Today we reached another developmental milestone in Robert’s life. At two months he is blossoming into a cute and very aware little fellow. In the space of one month he changed from an unresponsive little blob (no offense meant) into a tiny human being who reacts and interacts. If we pay attention carefully, we can easily detect his likes and dislikes, the way he calms down at the sound of his dad’s voice or starts getting excited at the sight of a toy, or at the sound of the running water for his bath. We can tell that he is now that he is watching, listening and taking his whole surroundings in. The pictures we take of him these days show him frequently smiling, as most of the time he is happy to see us and to respond to our smiles. His level of activity is also increasing; he loves standing upright (supported of course), and then he can carry his weight for a few second on his little legs.
To celebrate the occasion of Robert’s two-month birthday we took him on a long walk. Two of the churches in our area were holding summer charity bazaars, and we thought we might find something for him there. Unfortunately we were only able to leave the house late in the morning, and therefore there weren’t any exciting offerings left by the time we made it to the bazaars. We had no success either at the second hand charity shop; the books there were of nostalgic value, but will be terribly lacking for the education of a little guy in the 21st century. The final stop on our tour had to be the bookshop, where we bought Robert a little picture book of farm animals, which I had earmarked earlier as a possible present. Robert was asleep throughout the walk as usual, but he had his photo shoot on our return home.
With two months gone since Robert was born, my clock is also ticking. My maternity leave ends in just over two months, and by then I should have concrete plans in place. My ideas on this next stage are still vague, and I have this image of myself continuing to breastfeed and having an easy schedule at work. I know however that this is wishful thinking, things will be difficult for all of us once I get back to work. During the next few weeks I need to do some research, and ask other working mothers how they solved this problem. Like every other breastfeeding mother, I got terribly attached to the time I spend nursing my son. I feel privileged to be able to provide him with nourishment. To watch him thrive as a result, is pure bliss, and I would hate for this special time to come to a premature and abrupt end, before Robert turns six months. I have read in my baby book about breast pumps, and to me this looks like a solution that will enable me to continue breastfeeding exclusively for the recommended six months. It looks good on paper, but I have to find out if it is practical.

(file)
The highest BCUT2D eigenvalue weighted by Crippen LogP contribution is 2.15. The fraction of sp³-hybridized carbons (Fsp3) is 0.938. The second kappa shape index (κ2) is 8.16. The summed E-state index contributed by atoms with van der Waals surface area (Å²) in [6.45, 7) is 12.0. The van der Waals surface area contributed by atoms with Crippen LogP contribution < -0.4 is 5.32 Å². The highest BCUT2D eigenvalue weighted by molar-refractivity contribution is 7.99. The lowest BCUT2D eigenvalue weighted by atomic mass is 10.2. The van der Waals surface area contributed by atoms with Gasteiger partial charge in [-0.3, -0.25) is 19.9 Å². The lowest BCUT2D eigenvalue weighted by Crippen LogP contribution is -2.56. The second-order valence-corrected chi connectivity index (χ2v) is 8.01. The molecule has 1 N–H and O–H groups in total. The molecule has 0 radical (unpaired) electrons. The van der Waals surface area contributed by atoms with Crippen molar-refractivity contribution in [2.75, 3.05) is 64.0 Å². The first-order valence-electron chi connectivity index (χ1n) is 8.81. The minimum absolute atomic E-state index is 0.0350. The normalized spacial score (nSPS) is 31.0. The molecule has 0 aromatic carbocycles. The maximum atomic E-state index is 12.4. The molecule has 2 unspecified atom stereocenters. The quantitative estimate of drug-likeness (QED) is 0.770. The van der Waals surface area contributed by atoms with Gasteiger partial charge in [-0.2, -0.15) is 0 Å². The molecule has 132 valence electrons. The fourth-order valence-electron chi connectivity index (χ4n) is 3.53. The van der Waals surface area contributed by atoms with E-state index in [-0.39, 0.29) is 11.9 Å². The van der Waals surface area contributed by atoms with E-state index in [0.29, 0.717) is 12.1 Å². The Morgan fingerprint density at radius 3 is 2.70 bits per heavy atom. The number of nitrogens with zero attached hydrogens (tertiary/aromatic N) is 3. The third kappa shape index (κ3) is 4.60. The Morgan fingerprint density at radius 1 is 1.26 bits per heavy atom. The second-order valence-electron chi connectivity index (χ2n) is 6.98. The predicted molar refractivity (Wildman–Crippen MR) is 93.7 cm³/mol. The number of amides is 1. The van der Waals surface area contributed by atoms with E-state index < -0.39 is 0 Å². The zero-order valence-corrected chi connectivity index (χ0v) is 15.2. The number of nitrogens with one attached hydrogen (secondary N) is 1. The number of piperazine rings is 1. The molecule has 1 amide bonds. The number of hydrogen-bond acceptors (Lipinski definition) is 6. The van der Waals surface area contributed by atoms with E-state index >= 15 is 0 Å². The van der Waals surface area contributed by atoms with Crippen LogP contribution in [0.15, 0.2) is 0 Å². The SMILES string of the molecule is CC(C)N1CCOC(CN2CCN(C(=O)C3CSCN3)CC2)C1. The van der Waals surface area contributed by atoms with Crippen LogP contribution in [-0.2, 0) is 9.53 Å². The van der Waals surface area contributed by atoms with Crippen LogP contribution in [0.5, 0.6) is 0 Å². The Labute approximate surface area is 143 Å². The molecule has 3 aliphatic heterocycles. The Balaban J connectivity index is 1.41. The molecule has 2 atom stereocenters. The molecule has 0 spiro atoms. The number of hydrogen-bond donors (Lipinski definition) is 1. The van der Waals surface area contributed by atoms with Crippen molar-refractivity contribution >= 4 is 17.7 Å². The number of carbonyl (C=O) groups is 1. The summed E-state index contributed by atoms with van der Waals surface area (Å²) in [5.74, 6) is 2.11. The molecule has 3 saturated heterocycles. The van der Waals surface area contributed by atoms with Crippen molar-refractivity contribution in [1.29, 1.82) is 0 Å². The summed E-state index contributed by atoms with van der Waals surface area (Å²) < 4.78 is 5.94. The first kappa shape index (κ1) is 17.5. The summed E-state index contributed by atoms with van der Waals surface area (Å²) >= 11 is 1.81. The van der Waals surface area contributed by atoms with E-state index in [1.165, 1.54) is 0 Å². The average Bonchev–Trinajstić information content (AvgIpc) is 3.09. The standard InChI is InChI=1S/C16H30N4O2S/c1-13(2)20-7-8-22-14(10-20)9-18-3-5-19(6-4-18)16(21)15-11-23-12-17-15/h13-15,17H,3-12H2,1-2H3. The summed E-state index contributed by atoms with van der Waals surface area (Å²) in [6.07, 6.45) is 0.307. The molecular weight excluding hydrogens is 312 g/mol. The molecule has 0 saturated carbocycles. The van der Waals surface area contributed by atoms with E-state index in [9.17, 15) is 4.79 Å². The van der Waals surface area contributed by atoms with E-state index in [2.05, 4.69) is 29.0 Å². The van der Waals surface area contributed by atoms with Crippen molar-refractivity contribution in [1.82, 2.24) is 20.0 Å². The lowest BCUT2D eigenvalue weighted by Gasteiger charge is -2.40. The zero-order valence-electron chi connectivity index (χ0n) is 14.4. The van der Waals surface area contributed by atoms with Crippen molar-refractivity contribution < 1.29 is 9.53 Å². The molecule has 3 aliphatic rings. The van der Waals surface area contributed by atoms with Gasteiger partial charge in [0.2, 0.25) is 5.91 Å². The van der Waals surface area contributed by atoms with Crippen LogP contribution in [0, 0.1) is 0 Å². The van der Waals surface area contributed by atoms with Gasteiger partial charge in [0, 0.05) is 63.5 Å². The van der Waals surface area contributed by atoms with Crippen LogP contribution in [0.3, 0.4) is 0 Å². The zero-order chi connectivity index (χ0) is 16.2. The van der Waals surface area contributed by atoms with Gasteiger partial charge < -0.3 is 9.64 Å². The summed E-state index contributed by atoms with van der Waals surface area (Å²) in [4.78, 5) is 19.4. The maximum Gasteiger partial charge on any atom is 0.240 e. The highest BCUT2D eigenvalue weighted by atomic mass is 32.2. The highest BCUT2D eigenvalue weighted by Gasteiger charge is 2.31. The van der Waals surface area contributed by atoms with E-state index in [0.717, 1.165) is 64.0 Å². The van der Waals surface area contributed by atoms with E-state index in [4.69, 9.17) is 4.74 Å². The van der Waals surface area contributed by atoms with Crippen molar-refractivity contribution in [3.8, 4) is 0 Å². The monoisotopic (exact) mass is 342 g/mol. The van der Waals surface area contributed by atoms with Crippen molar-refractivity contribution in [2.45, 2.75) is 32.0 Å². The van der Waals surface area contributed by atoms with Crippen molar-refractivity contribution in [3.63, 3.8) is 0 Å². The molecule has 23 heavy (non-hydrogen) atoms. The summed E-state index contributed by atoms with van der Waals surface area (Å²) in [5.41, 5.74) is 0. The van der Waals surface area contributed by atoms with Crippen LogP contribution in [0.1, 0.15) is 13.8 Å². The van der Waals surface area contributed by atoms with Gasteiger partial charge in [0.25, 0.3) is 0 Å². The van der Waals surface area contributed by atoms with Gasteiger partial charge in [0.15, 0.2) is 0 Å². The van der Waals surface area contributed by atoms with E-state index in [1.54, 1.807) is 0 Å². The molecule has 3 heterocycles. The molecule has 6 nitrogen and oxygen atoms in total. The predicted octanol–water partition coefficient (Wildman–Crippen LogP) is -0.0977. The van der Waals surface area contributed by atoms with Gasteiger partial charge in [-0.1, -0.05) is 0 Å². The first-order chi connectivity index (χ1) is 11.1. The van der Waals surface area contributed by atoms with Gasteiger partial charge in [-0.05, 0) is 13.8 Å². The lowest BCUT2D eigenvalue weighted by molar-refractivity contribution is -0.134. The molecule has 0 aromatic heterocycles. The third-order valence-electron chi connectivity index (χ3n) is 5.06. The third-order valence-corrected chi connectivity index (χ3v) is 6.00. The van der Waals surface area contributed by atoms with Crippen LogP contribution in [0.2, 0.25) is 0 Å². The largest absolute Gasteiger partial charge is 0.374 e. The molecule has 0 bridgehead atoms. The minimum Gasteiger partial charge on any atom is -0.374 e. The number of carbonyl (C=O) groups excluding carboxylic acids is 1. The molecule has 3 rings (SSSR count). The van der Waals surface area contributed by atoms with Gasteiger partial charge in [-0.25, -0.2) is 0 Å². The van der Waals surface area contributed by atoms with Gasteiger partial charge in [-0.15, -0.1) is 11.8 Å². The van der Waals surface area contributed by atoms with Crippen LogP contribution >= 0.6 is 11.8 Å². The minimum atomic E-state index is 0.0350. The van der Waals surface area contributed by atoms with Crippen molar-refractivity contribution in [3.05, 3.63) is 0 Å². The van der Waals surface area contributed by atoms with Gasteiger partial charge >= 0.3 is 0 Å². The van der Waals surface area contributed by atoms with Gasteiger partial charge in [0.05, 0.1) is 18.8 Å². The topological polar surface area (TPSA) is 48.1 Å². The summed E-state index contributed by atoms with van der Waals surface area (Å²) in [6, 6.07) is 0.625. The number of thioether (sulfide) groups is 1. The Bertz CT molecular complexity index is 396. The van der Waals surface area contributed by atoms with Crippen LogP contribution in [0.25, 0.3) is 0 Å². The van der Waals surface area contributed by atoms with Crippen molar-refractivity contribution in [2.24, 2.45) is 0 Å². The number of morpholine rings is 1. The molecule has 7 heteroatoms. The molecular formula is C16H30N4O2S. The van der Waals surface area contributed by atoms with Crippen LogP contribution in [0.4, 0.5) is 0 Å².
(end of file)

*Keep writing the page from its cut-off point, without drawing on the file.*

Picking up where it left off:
The process of planning the next stage is complicated further by Robert’s unpredictable schedule. He still feeds erratically, and his sleep times also aren’t always consistent, especially during the day. And as his alert times become lengthier he is also getting more prone to over-stimulation, which in turn leads to afternoons of irritability and over-tiredness. After today’s long outing, we were in for one of those.